September 1st 2012

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Articles from this issue:

COVER STORY: The left's paranoid creed of "world purificationism"

EDITORIAL: Hidden cost of the Greens' agenda

CANBERRA OBSERVED: Questions about PM and AWU that won't go away

OPINION: Why we must defend the institution of marriage

GENDER AND IDENTITY: Hope for people who struggle with same-sex attraction

HEALTH: South Australia braces for new euthanasia bill

LAW: Roxon set to make key High Court appointments

FINANCE: Beware the superannuation pea-and-thimble trick

COMPETITION: Small retailers challenge power of big supermarkets

FOREIGN AFFAIRS: Soaring inflation hits Iranian regime

LIFE ISSUES: Pioneering law saves the unborn, protects women

SOCIETY: How "social infertility" fails children

SOCIETY: Lone girl on the train a child of our time


CINEMA: Something rotten in the state of Denmark

BOOK REVIEW The untold story of the Santamaria Movement's operations in Asia

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Questions about PM and AWU that won't go away

by national correspondent

News Weekly, September 1, 2012

Julia Gillard’s pre-politics misadventure as a legal adviser and one-time romance with an Australian Workers Union official, accused of siphoning off hundreds of thousands of dollars from a union slush fund, has come back to haunt her in an big way.

Ms Gillard has consistently and strenuously denied any knowledge or wrongdoing in relation to the mid-1990s affair, which had also been largely ignored by the mainstream media until very recently.

For her part, the Prime Minister has also vigorously tried to shut down any attempts by journalists to delve into what she describes as “vile” allegations and irrelevant matters that occurred 17 years ago.

Two journalists — Glen Milne and Mike Smith — were sacked by their employers last year when they attempted to air some of the allegations surrounding the affair.

Nevertheless, the issue has been bubbling along in the “blogosphere” for many months and bit-by-bit many of the pieces of the jigsaw have fallen into place.

But when former Attorney-General Robert McClelland — who had intimate knowledge of the AWU scandal because he had been a lawyer working on behalf of the national organisation of the union and charged with recovering the missing funds — declared in the federal parliament in June that there remained questions about the case, there was little chance it would be left alone.

From all accounts to date, Ms Gillard, who was a partner at Labor legal firm Slater & Gordon at the time, was only tangentially involved in the scandal, which saw her then boyfriend and alleged embezzler, Bruce Wilson, allegedly siphon off up to $400,000 in union funds while he was AWU secretary in Western Australia and Victoria in the early 1990s.

However, there was an apparent conflict of interest between Ms Gillard’s job of looking after her firm’s client, the Victorian branch of the AWU, and her boyfriend, Mr Wilson.

Ms Gillard acted as Mr Wilson’s lawyer and allegedly set up the vehicle that Mr Wilson allegedly used to move union funds in his favour.

According to reports, not denied by Ms Gillard, Ms Gillard arranged for Slater & Gordon to act — without fee — to do the conveyancing work on behalf of the purchaser of a house at 83 Kerr Street in the Melbourne suburb of Fitzroy.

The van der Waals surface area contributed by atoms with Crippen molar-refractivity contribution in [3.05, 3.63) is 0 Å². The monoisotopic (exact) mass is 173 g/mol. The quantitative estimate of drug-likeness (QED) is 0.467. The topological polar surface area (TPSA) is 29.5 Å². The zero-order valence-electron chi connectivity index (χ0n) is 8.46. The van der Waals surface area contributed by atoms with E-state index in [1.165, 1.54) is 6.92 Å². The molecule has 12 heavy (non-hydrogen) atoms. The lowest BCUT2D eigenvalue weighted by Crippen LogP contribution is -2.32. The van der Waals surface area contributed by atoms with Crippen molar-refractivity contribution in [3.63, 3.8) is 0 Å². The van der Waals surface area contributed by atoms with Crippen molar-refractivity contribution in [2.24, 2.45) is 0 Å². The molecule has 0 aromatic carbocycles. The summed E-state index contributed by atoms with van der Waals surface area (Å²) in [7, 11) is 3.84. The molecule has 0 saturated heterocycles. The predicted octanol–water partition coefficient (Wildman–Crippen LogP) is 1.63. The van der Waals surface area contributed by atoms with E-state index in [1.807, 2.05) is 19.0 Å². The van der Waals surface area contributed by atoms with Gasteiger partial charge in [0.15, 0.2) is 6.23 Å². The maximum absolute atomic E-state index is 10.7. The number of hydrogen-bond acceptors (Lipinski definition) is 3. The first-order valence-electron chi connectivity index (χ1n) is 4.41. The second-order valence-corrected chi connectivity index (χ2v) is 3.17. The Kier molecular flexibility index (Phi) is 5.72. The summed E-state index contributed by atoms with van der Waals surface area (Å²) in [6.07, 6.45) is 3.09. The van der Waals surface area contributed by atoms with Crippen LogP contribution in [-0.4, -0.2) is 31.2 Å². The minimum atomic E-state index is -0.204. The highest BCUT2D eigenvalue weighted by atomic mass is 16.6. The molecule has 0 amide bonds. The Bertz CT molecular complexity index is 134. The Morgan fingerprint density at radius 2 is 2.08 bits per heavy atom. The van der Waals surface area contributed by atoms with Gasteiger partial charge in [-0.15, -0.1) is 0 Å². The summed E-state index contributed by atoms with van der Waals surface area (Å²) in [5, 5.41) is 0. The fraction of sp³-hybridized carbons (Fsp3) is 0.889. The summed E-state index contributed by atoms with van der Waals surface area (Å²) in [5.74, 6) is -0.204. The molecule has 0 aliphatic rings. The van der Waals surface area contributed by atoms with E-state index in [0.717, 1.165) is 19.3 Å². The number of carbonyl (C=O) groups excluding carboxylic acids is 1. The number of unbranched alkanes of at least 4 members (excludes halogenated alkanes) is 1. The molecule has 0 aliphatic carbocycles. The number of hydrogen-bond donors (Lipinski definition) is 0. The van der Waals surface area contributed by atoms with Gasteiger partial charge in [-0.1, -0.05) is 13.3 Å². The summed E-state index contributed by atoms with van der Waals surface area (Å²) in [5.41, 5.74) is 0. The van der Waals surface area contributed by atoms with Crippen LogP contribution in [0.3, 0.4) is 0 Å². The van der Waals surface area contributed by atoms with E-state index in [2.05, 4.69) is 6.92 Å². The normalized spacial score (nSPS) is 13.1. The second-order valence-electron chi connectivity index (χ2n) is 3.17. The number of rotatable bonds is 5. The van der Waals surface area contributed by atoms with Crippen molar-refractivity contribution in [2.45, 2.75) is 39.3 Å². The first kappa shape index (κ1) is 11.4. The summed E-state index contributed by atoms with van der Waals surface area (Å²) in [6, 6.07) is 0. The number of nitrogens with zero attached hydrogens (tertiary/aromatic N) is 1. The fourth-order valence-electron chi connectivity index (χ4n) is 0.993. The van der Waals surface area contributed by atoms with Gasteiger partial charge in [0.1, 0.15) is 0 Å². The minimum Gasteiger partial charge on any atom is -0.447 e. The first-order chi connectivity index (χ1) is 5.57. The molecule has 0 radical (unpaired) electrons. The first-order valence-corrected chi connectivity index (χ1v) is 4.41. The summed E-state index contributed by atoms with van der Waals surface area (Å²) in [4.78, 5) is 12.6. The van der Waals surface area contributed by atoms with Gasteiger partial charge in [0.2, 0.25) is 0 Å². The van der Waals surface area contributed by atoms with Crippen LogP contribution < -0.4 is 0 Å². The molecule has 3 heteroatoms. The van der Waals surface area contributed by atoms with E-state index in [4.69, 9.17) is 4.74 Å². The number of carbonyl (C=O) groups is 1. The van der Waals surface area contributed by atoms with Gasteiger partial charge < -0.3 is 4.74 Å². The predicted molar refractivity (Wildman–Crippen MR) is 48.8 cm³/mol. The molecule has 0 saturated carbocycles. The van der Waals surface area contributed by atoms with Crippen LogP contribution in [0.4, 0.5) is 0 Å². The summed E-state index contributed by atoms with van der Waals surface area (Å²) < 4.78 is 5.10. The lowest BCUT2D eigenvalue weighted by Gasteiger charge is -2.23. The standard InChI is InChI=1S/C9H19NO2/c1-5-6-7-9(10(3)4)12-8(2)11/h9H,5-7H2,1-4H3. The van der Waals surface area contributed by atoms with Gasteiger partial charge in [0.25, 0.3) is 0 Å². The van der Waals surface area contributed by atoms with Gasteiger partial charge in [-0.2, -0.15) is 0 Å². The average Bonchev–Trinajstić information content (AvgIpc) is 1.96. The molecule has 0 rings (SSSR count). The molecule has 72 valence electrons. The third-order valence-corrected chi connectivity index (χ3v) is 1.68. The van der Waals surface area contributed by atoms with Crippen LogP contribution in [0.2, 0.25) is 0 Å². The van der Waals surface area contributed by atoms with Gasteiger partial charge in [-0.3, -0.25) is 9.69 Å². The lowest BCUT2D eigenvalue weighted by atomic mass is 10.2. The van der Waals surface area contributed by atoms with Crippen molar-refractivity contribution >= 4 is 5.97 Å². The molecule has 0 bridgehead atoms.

The purchaser of the house was a Mr Ralph Blewitt, Mr Wilson’s offsider, but Mr Wilson signed the documents using a power-of-attorney allegedly prepared by Ms Gillard.

Part of the purchase price for the property was a cheque for $67,772.30 drawn on the account of the “AWU Workplace Reform Association Inc” in favour of Slater & Gordon.

No one to date, including the Slater & Gordon senior partners, who agreed with Ms Gillard’s request to leave the firm when the alleged fraud came to light, has claimed Ms Gillard knew that the cheque had come from union funds.

The firm conducted an investigation into the fund and Ms Gillard left the firm, claiming she wanted to pursue a Senate seat instead.

Slater & Gordon partner Andrew Grech said the investigation at the time found no wrongdoing by Ms Gillard.

“Ms Gillard co-operated fully with the internal review and denied any wrongdoing,” Mr Grech said in the statement.

“The review found nothing which contradicted the information provided by Ms Gillard at the time relating to the AWU/Bruce Wilson allegations and which she has stated consistently since the allegations were first raised.”

However, the reasons the issue continue to plague the PM are twofold.

First, Ms Gillard in large part owes her prime ministership to the AWU — the union at the centre of the scandal.

It is now clear that a cover-up of the Wilson matter was engineered and has left the union tainted to this day.

One of the key people who installed Ms Gillard as Prime Minister, Paul Howes, is an official of the AWU.

Mr Howes claims he wants “zero tolerance” for corruption in unions, telling the ACTU congress just this year: “If we have dodgy trade union officials who rip off those workers, we need to hunt them down… to make sure they pay back.”

Second, there appears to be a direct parallel between the Labor Party turning a blind eye to corruption in the Health Services Union and to the AWU case.

The government has dragged its feet in prosecuting the HSU matter just as it appears the AWU case was swept under the carpet. No moneys were ever recovered from the AWU case, and no one was ever prosecuted.

Despite Ms Gillard’s assertions that the matters do not relate to her performance as prime minister, they do go to the heart of matters of personal integrity and credibility and demand a full and frank explanation. 

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